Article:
For examples, lets say I need to do set operations and joins on below result sets from 3 different SQL queries:

  • I don't want to write a composite query with subqueries, or use temporary database tables, views or CTEs. In other words, no processing on the database server but on the client machine.
  • I am not asking about GUI based query builders like SQLyog

Something which would enable faster data analysis using broken-down sets of data like below from a large database. It could be roughly like if you could join two result sets from two separate queries in Toad/SQL developer. (What I find myself doing now to achieve this is pasting multiple sets of data from each of these queries into MS excel and use vlookup() and further filtering etc.)

SQL Query 1 result: (T1)

Col1 Col2 
A    1
B    2

Query 2 result: (T2)

Col3 Col4 
1    #
2    *

Query 3 result: (T3)


Required operation to be done on T1,T2,T3 from above is:

 Select T1.col1,T2.col4 
        from T1,T2 
        where T1.col2=T2.col3 
        and T1.col2 in (Select T3.col5 from T3)

(Not necessary that the tool generates SQL like above to process on top of the result sets, SQL above is only for conveying the logic I have in mind.)

Required result is:

Col1  Col4
1    #


This was previously asked here on DBA.SE and has been migrated by the OP.

  • 2
    Why not using views + some visual query builder‎? Commented Aug 6, 2014 at 20:08
  • I had given simple examples for illustration only, actual queries would be ad-hoc and complex (results in few 100k rows). Focus of the question is operating on result sets locally after fetching from the database.
    – dbza
    Commented Aug 6, 2014 at 20:44
  • 2
    See my comment about XE on your DBA.SE question - any use to you? Create a link and do your stuff locally on it. See P. Forstmann's answer here (on Oracle forums). BTW, I use the name Vérace on DBA.SE.
    – Vérace
    Commented Aug 6, 2014 at 20:59
  • Many reporting tools let you do this (I remember this from the time I was working in Business Objects, now bought by SAP). They let you define an intermediate layer which contains what you describe. Not exactly ad-hoc, but if you have the designer module fast enough to put together - with the added ability to store the intermediate design.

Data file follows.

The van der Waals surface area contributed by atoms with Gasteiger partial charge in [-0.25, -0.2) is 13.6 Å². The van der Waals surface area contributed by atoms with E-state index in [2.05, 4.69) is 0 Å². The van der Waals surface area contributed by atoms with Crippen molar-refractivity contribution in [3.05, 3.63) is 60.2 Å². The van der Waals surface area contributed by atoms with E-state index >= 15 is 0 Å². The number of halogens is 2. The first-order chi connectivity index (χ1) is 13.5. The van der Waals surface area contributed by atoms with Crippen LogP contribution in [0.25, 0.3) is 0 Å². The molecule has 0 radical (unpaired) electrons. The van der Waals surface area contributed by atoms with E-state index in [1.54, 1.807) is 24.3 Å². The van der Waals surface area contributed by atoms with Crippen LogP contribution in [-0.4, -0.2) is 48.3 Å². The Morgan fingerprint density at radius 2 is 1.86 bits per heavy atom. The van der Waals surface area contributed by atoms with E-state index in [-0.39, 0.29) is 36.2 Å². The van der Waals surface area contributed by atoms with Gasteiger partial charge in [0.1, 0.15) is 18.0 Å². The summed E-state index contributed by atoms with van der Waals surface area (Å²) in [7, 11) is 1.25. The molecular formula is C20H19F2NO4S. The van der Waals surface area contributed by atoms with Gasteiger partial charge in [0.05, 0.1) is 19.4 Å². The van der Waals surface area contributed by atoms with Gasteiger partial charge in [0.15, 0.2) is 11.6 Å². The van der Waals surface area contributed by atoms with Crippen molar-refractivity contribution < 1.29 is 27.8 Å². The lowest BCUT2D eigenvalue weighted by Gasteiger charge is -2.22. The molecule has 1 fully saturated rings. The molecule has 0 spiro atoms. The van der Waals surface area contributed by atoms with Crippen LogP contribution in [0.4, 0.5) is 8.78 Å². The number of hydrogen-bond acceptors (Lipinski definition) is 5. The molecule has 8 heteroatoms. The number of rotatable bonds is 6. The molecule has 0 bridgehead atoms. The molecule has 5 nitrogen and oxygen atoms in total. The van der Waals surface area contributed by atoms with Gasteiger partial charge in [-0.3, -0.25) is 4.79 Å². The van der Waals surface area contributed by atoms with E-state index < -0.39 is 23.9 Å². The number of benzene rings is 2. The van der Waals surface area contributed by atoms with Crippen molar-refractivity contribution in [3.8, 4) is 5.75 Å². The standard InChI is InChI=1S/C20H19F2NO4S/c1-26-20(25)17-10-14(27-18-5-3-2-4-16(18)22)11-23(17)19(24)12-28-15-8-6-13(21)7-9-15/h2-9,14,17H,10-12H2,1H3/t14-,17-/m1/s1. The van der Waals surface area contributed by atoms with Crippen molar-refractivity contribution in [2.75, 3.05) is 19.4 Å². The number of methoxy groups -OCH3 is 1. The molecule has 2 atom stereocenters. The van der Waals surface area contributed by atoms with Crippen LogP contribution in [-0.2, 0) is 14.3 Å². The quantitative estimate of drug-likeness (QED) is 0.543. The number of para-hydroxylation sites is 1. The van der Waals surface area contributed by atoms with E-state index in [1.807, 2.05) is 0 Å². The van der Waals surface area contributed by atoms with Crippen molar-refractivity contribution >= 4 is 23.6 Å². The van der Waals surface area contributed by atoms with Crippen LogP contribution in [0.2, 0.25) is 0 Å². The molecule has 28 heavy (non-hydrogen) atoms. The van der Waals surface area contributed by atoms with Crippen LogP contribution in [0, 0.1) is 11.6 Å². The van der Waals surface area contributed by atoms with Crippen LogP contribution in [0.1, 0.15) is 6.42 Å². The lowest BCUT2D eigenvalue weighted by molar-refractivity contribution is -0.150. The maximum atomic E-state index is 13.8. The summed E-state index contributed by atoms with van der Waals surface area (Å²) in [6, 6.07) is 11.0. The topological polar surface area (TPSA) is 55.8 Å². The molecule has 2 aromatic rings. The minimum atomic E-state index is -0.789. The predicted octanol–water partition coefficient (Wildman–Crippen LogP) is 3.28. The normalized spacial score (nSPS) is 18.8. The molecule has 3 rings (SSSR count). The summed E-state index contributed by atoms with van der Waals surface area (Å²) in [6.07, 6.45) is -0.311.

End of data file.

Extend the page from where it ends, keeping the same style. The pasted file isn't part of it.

– user416
    Commented Apr 5, 2015 at 3:45

2 Answers 2


Using pandas data frames you can run an initial query, (or set of queries), to populate the data frames and then perform all of your joins, manipulation, reporting, exporting, etc. offline on the client machine.

Better yet you can create a script that will, on demand, perform all of the above actions so as to rerun your process with fresh data as needed.

It will probably be worth reading the comparison between Pandas and SQL page.

  • Awesome! Looks like this would help me. Thanks so much!
    – dbza
    Commented Aug 3, 2015 at 18:03

I will continue all correspondance about this issue here. As I suggested, you can still use XE with Oracle's heterogeneous services, you can connect to DB2 and MS SQL Server.


You can connect SQL Developer using JDBC. Check here and here (first two results Googling "JDBC and Oracle SQL Developer), and esp. here (third result). Have "messed about" with MySQL using SQL Developer - give it a go.

  • From the first link to DB2 I gave "CREATE DATABASE LINK eetest_link CONNECT TO "user" IDENTIFIED BY "password" USING 'eetest';" - so I think that one can assume that yes, it works something like that - try it and get back to us if there are problems. You're not the first person ever to want to connect to different databases.
    – Vérace
    Commented Aug 6, 2014 at 21:30
  • Maybe something like "CREATE (Oracle) TABLE AS SELECT My_Stuff FROM DB2_Link...? Can't remember off the top of my head - don't have running system here!
    – Vérace
    Commented Aug 6, 2014 at 21:34
  • That could work if XE can link to DB2 like you suggested, but this is not really what I am looking for- as i had mentioned inthe question no temporary tables or views. Thanks!
    – dbza
    Commented Aug 6, 2014 at 21:36
  • Select your data into a "real" (i.e. permanent on disk) Oracle table - not necessarily a temporary one.
    – Vérace
    Commented Aug 6, 2014 at 23:33

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